John Grime received his B.Eng. (hons) in Software Engineering in 2004 from the University of Sheffield, UK, before completing an M.Sc. (Mathematical Biology & Biophysical Chemistry) and Ph.D. (Physical Chemistry) at the University of Warwick (UK). As a graduate student, John studied permeation in biological membranes using microelectrodes and laser scanning confocal microscopy, and through this work he was introduced to computational molecular modelling. John is currently a member of the Voth Group at the University of Chicago, working in both the University of Chicago Dept. of Chemistry and Argonne National Laboratory, where he investigates biological processes using "coarse grained" models and the techniques with which such models can be efficiently applied.
I am interested in how large biological structures such as viral capsids and bacterial carboxysomes self-assemble. These structures are typically composed of large quantities of a small number of proteins, which can automatically organise themselves into much larger structures with important biological functions. Due to the sheer number of interacting particles these processes involve, and the relatively long time scales required (at least on a molecular level!), even the largest current supercomputers cannot perform these calculations using atomic-level models. Instead, I create simplified models which capture the essential physics of the detailed model but require significantly less computer power - particularly if we can remove the individual water molecules from the system to be replaced with an "implicit solvent" approach. These "coarse-grained" models are created using a combination of experimental structural data from techniques such as X-ray crystallography and NMR, along with the results of more detailed simulations. I am also interested in the automatic generation and parameterization of coarse grained models using only experimental structural data alone. Coarse grained representations of biological systems, which can contain large empty regions of space where water molecules would otherwise exist, pose certain technical problems to conventional simulation methods. I am therefore also interested in new techniques which allow these simulations to overcome such problems and make the best possible use of current and future supercomputers. This includes the use of modern graphics cards (GPUs) to increase the rate at which we can perform the simulations and the development of fault-tolerant software to allow simulations to automatically recover from any localized problems on supercomputing hardware.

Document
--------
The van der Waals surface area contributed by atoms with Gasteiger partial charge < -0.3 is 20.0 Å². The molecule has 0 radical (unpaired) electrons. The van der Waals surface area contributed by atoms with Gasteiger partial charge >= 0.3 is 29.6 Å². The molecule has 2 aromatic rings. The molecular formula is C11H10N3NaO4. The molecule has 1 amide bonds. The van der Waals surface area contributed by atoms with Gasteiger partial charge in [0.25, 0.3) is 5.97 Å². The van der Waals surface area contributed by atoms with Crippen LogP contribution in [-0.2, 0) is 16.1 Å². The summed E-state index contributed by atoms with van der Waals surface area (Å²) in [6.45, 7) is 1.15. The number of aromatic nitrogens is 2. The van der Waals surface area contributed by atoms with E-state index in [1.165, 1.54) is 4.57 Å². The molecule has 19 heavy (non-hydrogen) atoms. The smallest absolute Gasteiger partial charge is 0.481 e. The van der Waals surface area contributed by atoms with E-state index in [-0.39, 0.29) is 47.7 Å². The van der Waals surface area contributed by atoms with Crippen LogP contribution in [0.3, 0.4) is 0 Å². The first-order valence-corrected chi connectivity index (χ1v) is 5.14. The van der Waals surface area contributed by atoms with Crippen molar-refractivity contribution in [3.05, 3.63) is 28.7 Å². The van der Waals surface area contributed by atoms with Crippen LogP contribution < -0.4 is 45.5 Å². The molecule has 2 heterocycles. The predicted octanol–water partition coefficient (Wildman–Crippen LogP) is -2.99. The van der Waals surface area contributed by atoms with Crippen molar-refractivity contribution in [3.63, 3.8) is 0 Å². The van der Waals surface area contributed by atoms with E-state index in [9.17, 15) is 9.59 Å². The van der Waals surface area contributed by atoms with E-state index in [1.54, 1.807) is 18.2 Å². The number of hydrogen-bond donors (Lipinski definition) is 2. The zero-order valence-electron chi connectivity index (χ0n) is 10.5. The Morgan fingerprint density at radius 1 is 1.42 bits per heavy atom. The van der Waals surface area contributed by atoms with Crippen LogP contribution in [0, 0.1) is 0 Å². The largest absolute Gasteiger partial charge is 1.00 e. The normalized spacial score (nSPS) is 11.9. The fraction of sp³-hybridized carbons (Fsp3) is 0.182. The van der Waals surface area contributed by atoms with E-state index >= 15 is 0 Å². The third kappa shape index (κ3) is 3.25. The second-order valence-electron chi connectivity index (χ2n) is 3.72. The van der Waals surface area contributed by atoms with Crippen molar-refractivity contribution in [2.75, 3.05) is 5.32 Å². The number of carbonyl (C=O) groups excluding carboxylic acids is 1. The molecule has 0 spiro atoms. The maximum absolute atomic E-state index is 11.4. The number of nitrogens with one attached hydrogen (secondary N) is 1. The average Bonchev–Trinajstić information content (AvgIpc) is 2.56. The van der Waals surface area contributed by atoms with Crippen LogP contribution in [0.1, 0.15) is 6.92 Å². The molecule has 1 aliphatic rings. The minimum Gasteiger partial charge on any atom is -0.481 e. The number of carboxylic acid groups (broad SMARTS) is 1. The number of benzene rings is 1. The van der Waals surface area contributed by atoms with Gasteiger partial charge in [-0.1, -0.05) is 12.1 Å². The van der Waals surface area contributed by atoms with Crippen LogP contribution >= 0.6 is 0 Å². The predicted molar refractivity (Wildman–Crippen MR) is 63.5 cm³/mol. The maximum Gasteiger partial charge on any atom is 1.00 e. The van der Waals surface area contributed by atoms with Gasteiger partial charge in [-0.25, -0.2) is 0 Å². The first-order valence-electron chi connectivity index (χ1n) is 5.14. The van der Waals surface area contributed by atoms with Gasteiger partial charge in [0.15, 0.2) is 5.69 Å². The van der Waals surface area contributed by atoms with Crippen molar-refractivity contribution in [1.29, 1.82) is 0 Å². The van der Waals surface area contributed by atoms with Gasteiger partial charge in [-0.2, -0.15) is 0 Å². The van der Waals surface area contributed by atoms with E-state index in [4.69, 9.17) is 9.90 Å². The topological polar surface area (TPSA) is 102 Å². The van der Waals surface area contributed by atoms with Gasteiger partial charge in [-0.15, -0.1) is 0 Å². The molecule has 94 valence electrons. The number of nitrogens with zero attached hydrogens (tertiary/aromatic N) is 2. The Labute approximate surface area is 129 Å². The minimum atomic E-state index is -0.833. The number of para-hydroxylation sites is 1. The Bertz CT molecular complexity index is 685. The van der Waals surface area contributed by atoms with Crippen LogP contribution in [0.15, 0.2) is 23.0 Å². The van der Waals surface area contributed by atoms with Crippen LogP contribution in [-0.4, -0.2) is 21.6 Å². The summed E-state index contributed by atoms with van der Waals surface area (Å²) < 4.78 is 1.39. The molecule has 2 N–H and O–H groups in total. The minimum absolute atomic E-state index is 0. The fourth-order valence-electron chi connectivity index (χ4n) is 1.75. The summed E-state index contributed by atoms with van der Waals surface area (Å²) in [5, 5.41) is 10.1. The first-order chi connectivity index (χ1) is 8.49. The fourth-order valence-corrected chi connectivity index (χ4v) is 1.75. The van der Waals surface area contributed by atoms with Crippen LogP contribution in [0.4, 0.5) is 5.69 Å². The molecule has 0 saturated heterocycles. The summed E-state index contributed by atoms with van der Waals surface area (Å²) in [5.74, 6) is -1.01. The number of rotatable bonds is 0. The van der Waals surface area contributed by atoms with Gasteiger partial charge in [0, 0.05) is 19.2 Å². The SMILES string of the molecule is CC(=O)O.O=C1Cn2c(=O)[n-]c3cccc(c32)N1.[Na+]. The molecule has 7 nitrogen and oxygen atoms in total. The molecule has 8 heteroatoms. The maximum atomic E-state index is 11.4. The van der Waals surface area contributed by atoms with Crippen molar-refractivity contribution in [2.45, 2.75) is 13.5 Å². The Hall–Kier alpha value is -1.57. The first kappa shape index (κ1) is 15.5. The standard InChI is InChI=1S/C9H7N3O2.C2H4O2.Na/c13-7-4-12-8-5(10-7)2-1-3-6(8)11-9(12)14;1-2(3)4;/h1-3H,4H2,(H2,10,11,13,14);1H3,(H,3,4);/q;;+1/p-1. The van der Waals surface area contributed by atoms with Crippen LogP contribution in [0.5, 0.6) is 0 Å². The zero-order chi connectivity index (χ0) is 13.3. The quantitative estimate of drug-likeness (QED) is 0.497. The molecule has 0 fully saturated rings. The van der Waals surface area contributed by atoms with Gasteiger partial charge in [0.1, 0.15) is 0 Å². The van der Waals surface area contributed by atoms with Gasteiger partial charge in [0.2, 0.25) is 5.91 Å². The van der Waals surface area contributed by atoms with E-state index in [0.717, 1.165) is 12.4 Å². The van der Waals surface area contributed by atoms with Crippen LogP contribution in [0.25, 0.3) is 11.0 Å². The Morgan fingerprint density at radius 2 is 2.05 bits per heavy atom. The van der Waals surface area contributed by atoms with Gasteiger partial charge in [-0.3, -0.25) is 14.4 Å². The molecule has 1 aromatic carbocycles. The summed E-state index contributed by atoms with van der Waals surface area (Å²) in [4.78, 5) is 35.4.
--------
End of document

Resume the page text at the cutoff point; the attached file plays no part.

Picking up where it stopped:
- Early Stages of the HIV-1 Capsid Protein Lattice Formation, John M. A. Grime and Gregory A. Voth (In review)
- The interactions between charged colloids with rod-like counterions Klemen Bohinc, John M. A. Grime and Leo Lue Soft Matter, 2012, 8 5679-5686
- Free Energy Monte Carlo Simulations on a Distributed Network Luke Czapla, Alexey Siretskiy, John M. A. Grime and Malek O. Khan Lecture Notes in Computer Science, Springer-Verlag, Berlin.
- Decreased Osmotic Pressure via Interfacial Charge Clustering John M. A. Grime and Malek O. Khan Journal of Physical Chemistry B, 2010 114(31) 10049-10056
- The effects of discrete charge clustering in simulations of charged interfaces John M. A. Grime and Malek O. Khan Journal of Chemical Theory and Computation, 2010 6(10): 3205 – 3211
- Interaction between charged surfaces mediated by rod-like counterions: the influence of discrete charge distribution in the solution and on the surfaces John M. A. Grime, Malek O. Khan and Klemen Bohinc Langmuir, 2010 26(9): 6343 – 6349
- Reply to Missner et al.: Timescale for passive transport across bilayer lipid membranes John M. A. Grime, Martin A. Edwards and Patrick R. Unwin PNAS, 2008 105:E124
- Quantitative visualization of passive transport across bilayer lipid membranes John M. A. Grime, Martin A. Edwards, Nicola C. Rudd and Patrick R. Unwin PNAS, 2008 105:14277 - 14282
- Self-assembly and dynamics of the HIV-1 viral capsid protein
- Self-assembly and dynamics of the bacterial carboxysome
- Scalable, fault-tolerant coarse grained molecular dynamics software development
- Automatic CG model generation using "field matching" approaches